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Kidney Care
High-risk problems in diabetes
July 4, 2019

Diabetes is a Metabolic disorder of multiple etiology characterized by chronic hyperglycaemia with disturbances of carbohydrate, fat and protein metabolism resulting from defects in insulin secretion, insulin action or both leading to changes in both small blood vessels and large blood vessels. The high-risk problems in diabetes are retinopathy, nephropathy, neuropathy and cardiomyopathy. Patients with all form of diabetes are vulnerable to these complications

Diabetic neuropathy

Diabetic Neuropathy is a microvascular complication that affects the nerves in the body causing a significant amount of morbidity. Diabetic neuropathy is a group of nerve disorders are the effects of diabetes on the body. The high-risk problems in diabetes increase with the duration of diabetes and glycaemic control. Diabetic neuropathy can cause a variety of clinical manifestations like pain, numbness and weakness in hands, arms, feet and legs (peripheral nerves ). It can affect almost every organ system in the body. Depending on the organ system involved it can cause symptoms like delayed gastric emptying (diabetic gastroparesis), bladder emptying abnormalities, cardiovascular problems, etc.

Diabetic Neuropathy can be classified in to two major types:

Autonomic Neuropathy

Affects  autonomic nerves of various organs such as heart, genitor-urinary system, gastrointestinal system, heart and blood vessels, sweat glands and eyes.

Peripheral Neuropathy

Affects nerves of the hands and feet. It commonly manifests as distal sensory loss and pain, however, there can be various other combinations. Although neuropathy is not inevitable, the nerve damage can be reduced by keeping the blood sugar levels under control.

Nephropathy (Kidney Disease)

Diabetic nephropathy is also called as diabetic kidney disease and it is a condition caused by damage to the filtering system of the kidneys with persistent proteinuria (protein loss in the urine) affecting patients with both Type 1 diabetes and Type 2 diabetes. it is a major microvascular complication and is associated with increased cardiovascular mortality. In severe cases, it can lead to kidney failure.

Risk factors

  • Poor glycaemic control
  • Hyperlipidaemia
  • Hypertension
  • Genetic predisposition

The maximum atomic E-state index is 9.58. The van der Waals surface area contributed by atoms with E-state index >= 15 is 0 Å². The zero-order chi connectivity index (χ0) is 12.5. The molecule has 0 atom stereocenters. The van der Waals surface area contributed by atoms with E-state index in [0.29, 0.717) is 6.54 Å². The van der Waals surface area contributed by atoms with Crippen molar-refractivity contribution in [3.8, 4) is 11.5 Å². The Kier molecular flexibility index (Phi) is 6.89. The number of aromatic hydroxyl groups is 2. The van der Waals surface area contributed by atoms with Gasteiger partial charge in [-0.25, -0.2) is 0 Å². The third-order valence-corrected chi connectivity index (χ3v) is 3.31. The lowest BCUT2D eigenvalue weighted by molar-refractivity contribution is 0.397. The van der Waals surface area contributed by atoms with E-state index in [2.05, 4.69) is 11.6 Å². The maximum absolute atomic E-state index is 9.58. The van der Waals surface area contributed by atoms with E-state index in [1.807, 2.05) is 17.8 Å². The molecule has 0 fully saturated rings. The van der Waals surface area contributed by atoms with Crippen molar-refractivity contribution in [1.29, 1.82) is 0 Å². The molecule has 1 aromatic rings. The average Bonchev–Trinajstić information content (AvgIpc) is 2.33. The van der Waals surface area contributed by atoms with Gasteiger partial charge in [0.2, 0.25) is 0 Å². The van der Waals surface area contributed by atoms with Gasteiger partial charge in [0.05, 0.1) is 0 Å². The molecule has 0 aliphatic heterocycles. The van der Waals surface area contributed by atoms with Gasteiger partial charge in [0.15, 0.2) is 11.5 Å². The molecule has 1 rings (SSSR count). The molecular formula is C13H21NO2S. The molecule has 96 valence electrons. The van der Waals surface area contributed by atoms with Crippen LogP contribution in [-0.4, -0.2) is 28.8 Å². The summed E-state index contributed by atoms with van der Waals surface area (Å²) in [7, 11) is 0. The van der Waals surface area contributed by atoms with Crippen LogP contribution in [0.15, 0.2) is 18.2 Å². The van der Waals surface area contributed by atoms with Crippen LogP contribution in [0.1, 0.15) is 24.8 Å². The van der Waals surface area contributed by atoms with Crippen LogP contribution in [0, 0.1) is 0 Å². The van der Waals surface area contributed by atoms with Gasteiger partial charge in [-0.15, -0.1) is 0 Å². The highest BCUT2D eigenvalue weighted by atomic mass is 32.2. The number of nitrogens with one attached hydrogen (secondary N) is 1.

• Family history
  • Duration and severity of diabetes
  • Smoking

Control of blood sugars and blood pressure is necessary for prevention of diabetic nephropathy

Diabetic retinopathy

Diabetic Retinopathy is the most common diabetic eye disease and is a general term for all disorders of the retina caused by diabetes. It is the leading cause of blindness in diabetes having no initial symptoms.

The early stages of diabetic retinopathy have no symptoms. The disease often progresses unnoticed until it affects retina to bleeds and form ‘’ floating’’ spots. These spots sometimes clear on its own. But without proper treatment, bleeding often recurs, increasing the risk of permanent vision loss.  

There are two major types of retinopathy: non-proliferative and proliferative

Non-proliferative retinopathy : in this type, the capillaries in the retina, balloon out and form pouches. It has three stages-mild, moderate and severe

Proliferative retinopathy : In this type, the blood vessels are so damaged and they close off. In response to this new blood vessels start growing in the retina.

Risk Factors

  • Long duration of diabetes
  • Uncontrolled blood sugars
  • Hypertension
  • Hyperlipidemia
  • Nephropathy
  • Pregnancy
  • Tobacco use

Treatment

  • Early / prompt referral to the ophthalmologist
  • Control of blood pressure
  • Control of blood sugars
  • Control lipids

Macrovascular complications

Diabetes is an important risk factor for macrovascular diseases affecting large blood vessels. These complications can occur in blood vessels of any part of the body, eg.,-heart, brain, legs, etc.

Cardiovascular disease

Cardiovascular problems in diabetes are 2-4 times more likely to occur in people with diabetes compared to non- diabetics and it tends to occur at an earlier age. It is a leading cause of death among diabetics. Smoking increases the risk of diabetes patients.

Cerebrovascular disease

Diabetes patients are more likely to have a stroke than non-diabetics. Stroke is caused due to formation of plaque / blood clot in the blood vessles of the brain. The clogging of blood vessels reduces blood supply to the brain and if this is not damaged early, it ultimately causes a stroke

Peripheral vascular disease

Effects of diabetes on the body includes large vessels of their legs. This results in poor circulation impair healing and can develop into a serious infection. A serious foot infection, if ignored may lead to amputation.

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